Jennifer L. Hochschild is the Henry Lebarre Jayne Professor of Government at Harvard University, with a joint appointment in Afro-American studies and lectureships at the Kennedy School of Government and the Graduate School of Education. Her interests lie in the intersection of American politics and political philosophy, particularly with regard to racial and ethnic politics and educational and social policy. Her recent research focuses on the meaning of the American dream and how it is perceived by Americans of different races and classes.
At Radcliffe, Hochschild will examine the changing meaning of race and ethnicity in the United States. Being identified as black, white, Asian, Hispanic, or Native American tells us only part of what we need to know to understand the role of racial stratification in American society and the effects of demographic change caused by high rates of immigration. One must also consider the growing phenomenon of multiracialism and the poorly recognized effects of skin color hierarchy within, or even across, racial and ethnic groups. The study will use a variety of sources to show how racial and ethnic categories in the United States are being transformed, for better or for worse, as a consequence of immigration and other structural changes.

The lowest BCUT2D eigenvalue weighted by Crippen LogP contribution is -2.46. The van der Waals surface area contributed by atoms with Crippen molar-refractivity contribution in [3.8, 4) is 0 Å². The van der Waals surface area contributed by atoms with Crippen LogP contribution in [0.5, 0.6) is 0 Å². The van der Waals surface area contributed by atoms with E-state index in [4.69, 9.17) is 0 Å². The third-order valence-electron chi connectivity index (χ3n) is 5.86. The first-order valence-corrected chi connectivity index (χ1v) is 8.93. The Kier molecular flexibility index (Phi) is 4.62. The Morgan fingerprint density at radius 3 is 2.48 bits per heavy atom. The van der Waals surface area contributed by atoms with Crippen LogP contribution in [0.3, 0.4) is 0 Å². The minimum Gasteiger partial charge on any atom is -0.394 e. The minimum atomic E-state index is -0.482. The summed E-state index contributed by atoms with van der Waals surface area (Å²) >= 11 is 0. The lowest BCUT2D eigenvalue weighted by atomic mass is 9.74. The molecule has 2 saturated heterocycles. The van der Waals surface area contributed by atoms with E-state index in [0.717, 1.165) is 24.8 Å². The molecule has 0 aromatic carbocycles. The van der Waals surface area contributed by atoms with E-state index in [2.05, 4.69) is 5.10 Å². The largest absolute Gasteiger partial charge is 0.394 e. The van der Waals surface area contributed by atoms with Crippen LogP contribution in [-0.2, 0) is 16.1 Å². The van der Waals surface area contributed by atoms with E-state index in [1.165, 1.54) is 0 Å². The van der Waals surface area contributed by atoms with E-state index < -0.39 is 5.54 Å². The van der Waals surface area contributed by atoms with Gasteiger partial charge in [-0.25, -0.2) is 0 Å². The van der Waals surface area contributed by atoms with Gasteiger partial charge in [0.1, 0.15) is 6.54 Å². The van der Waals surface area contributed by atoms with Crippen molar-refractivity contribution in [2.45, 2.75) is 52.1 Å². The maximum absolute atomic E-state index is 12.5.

Hochschild’s PhD in political science is from Yale University. For almost twenty years, she taught at Princeton University, where she was William Steward Tod Professor of Public and International Affairs until 2001. She is the founding editor of Perspectives on Politics, a member of the American Academy of Arts and Sciences, and on the board of trustees of the Russell Sage Foundation.